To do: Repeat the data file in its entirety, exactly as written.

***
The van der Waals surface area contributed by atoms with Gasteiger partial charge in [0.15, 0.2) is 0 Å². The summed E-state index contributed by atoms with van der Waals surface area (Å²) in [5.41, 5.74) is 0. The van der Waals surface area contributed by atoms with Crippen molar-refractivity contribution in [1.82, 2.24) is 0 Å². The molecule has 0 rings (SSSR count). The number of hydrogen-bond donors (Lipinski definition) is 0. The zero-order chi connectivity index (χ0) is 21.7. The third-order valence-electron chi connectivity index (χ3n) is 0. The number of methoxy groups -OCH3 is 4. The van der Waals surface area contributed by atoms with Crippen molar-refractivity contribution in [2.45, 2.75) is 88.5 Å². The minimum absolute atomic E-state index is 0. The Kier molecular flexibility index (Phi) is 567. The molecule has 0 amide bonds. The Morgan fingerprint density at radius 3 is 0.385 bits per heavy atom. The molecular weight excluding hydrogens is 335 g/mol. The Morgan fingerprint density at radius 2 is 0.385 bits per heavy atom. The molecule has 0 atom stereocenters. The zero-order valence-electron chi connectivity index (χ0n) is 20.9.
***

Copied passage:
The van der Waals surface area contributed by atoms with Gasteiger partial charge in [0.15, 0.2) is 0 Å². The summed E-state index contributed by atoms with van der Waals surface area (Å²) in [5.41, 5.74) is 0. The van der Waals surface area contributed by atoms with Crippen molar-refractivity contribution in [1.82, 2.24) is 0 Å². The molecule has 0 rings (SSSR count). The number of hydrogen-bond donors (Lipinski definition) is 0. The zero-order chi connectivity index (χ0) is 21.7. The third-order valence-electron chi connectivity index (χ3n) is 0. The number of methoxy groups -OCH3 is 4. The van der Waals surface area contributed by atoms with Crippen molar-refractivity contribution in [2.45, 2.75) is 88.5 Å². The minimum absolute atomic E-state index is 0. The Kier molecular flexibility index (Phi) is 567. The molecule has 0 amide bonds. The Morgan fingerprint density at radius 3 is 0.385 bits per heavy atom. The molecular weight excluding hydrogens is 335 g/mol. The Morgan fingerprint density at radius 2 is 0.385 bits per heavy atom. The molecule has 0 atom stereocenters. The zero-order valence-electron chi connectivity index (χ0n) is 20.9.